Saturday, 7 November 2015

Runway questions

Wellington City councillor David Lee is asking the right questions about the proposed Wellington Airport runway extension.

All proposals thus far have the airport, one-third owned by Wellington Council and two-thirds owned by Infratil, paying for about a third of the extension's costs; the remaining two hundred million would have to be covered by central government and councils in the region. Different numbers float around, but it would be in that ballpark. I'm not sure whether the funding would be provided as a straight subsidy or whether the funders would be taking an equity position.

Lee critiques the economic impact assessment that highlighted the substantial effects that a big increase in airport traffic could bring. But economic impact analyses are not cost-benefit assessments and pretty typically count things like total visitor expenditure rather than net profit. NZIER pointed out the numerous differences between CBA and economic-impact figures in their rather thorough critique earlier this year.

If the projections in increased flights are right, and there's still about a $200 million gap that can't be recovered through slotting fees on the increased long-haul traffic, then any CBA would need to show real net external benefits of the project in the order of $200 million. Council could be persuaded by ones where the benefits include diversion of traffic from other parts of the country; central government should be looking for real evidence of net benefits to the country as a whole after accounting for diversions from other airports.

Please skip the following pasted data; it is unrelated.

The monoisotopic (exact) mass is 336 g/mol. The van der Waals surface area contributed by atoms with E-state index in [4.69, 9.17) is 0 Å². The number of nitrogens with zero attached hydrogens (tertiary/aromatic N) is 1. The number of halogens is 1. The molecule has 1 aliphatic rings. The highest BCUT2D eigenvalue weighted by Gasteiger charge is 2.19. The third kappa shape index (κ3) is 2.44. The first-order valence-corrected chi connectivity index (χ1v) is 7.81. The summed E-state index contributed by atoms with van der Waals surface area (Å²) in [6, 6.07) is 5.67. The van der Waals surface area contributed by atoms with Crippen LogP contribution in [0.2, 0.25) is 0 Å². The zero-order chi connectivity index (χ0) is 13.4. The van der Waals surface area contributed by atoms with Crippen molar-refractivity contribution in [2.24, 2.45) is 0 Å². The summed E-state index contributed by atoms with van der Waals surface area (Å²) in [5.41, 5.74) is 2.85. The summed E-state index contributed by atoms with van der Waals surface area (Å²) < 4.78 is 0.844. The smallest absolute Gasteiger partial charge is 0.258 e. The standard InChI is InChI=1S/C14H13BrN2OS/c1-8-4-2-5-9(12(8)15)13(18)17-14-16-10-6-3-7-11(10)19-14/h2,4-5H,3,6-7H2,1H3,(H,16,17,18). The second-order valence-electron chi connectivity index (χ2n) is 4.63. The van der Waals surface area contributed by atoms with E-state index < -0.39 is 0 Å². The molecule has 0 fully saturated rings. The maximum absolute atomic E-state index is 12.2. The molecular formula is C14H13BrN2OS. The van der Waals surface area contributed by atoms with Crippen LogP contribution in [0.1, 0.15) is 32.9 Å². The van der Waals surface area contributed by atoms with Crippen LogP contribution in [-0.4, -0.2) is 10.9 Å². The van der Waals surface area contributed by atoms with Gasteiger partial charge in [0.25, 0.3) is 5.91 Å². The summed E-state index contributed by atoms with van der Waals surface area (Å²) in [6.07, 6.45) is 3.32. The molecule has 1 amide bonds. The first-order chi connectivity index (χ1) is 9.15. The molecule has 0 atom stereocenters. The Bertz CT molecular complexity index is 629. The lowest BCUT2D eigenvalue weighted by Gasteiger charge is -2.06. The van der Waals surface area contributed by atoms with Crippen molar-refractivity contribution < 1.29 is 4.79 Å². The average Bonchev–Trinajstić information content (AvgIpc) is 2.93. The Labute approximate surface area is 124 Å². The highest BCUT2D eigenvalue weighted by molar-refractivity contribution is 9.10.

It's entirely plausible to me that we'd see an increase in flights from the Singapore hub to Wellington with the airport extension; players that currently don't fly to New Zealand might tap in and wouldn't have been included in existing surveys. But is it plausible that we get $200 million in real net external benefits from the extension? It'll be interesting to see the cost-benefit assessment when it comes out.


  • Optimal airports, in which I critiqued some of the benefits suggested for an extension.

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